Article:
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Craig W Sauer, George J Andersen, Asad Saidpour; Linearly changing bearing and collision detection of objects traveling on curved 3D trajectories. Journal of Vision 2003;3(9):793. doi: 10.1167/3.9.793.
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© ARVO (1962-2015); The Authors (2016-present)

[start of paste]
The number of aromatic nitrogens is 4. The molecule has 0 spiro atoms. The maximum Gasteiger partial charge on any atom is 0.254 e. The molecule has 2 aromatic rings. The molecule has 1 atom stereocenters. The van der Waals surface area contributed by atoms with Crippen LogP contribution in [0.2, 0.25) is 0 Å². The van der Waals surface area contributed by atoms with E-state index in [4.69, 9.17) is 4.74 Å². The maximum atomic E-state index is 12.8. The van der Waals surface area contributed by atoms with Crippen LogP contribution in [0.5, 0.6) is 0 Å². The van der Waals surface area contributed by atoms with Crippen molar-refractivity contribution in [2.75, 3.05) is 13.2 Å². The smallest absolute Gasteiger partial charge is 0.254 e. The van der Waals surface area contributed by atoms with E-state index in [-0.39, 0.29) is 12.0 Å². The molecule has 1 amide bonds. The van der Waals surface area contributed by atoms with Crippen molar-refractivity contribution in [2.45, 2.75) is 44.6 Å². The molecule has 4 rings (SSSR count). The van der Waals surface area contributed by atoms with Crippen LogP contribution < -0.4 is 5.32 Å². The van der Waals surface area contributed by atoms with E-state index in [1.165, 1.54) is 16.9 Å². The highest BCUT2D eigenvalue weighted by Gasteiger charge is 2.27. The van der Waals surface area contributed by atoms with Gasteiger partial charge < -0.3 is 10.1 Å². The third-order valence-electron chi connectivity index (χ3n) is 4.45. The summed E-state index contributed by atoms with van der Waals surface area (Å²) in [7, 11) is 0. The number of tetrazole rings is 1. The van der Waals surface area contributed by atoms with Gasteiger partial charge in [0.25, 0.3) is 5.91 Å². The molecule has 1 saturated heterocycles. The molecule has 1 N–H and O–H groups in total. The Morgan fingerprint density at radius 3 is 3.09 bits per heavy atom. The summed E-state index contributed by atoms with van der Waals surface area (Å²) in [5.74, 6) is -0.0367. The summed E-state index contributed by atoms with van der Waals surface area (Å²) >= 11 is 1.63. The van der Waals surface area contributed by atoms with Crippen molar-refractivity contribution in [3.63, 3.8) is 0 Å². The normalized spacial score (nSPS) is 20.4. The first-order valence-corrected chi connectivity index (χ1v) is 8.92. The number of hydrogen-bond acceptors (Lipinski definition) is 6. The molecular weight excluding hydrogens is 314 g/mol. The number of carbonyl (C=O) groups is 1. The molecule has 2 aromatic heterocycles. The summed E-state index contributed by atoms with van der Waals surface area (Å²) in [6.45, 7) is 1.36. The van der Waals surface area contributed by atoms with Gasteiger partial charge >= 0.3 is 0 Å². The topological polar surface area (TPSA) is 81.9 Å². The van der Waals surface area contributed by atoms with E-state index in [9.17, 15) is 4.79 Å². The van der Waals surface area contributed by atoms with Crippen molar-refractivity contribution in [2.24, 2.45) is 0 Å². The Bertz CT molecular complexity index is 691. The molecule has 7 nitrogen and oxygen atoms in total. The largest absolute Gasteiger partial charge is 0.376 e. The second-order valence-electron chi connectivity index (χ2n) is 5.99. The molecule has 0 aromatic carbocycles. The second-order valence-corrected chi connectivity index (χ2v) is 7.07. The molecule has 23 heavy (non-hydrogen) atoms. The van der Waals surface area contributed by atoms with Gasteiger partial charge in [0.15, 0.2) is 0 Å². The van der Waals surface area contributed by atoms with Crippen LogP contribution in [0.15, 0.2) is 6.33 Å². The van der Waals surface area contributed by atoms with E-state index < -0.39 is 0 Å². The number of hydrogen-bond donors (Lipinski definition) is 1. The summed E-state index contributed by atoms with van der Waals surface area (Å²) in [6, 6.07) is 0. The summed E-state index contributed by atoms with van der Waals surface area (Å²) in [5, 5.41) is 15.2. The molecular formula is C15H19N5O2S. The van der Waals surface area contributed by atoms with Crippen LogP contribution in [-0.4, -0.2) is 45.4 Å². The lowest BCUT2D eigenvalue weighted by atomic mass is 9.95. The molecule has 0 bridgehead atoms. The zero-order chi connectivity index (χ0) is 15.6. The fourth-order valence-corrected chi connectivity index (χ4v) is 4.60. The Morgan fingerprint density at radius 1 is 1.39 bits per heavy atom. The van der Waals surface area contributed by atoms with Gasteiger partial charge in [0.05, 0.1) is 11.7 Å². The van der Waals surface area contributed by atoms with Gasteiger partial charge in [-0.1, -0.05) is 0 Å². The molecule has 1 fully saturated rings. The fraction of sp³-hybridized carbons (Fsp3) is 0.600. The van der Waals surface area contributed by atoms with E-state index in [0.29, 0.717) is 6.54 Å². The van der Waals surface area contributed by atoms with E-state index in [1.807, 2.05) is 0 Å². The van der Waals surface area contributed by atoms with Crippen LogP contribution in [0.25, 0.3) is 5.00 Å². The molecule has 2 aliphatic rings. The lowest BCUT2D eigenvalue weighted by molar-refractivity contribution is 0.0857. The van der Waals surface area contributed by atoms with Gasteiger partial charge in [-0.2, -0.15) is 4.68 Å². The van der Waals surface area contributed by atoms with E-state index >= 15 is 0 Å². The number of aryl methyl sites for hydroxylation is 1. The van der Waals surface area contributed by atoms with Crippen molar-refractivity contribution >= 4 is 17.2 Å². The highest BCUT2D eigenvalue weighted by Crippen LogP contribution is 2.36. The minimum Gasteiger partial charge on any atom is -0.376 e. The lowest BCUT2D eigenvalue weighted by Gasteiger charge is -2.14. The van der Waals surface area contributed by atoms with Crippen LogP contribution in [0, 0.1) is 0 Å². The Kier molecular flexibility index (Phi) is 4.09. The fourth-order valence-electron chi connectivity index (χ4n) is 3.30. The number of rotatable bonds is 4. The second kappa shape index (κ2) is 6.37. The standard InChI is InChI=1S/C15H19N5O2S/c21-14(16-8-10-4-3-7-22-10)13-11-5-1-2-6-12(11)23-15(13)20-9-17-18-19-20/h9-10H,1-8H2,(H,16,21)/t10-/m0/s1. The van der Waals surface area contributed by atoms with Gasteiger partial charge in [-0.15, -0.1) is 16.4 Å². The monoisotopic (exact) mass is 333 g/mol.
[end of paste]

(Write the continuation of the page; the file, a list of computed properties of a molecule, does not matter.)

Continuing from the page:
In previous work on collision detection (Andersen & Kim, 2001) involving objects following linear trajectories, it was found that the optical information specifying a collision was constant bearing and image expansion. This is not true for objects following nonlinear trajectories. In the present study, we used objects following trajectories of constant curvature, which project linearly changing bearings when they are on collision courses. Displays simulated a stationary observer with a spherical object approaching on a circular path at eyeheight from the horizon. We varied path curvature, the starting position of the collision object, and display duration, and maintained time-to-contact and object speed. Observers were asked to determine whether the object was on a path that would intersect the observer's position, resulting in a collision. Observers were more accurate when the slope of the linear change in bearing was closer to zero. Collisions resulting in linear but rapidly changing bearing could also be discriminated, but observers were less accurate in these cases. These results indicate that the slope of the change in bearing is quite important for deciding if an object is on a collision path, despite the fact that the slope has no geometric relevance in this case.
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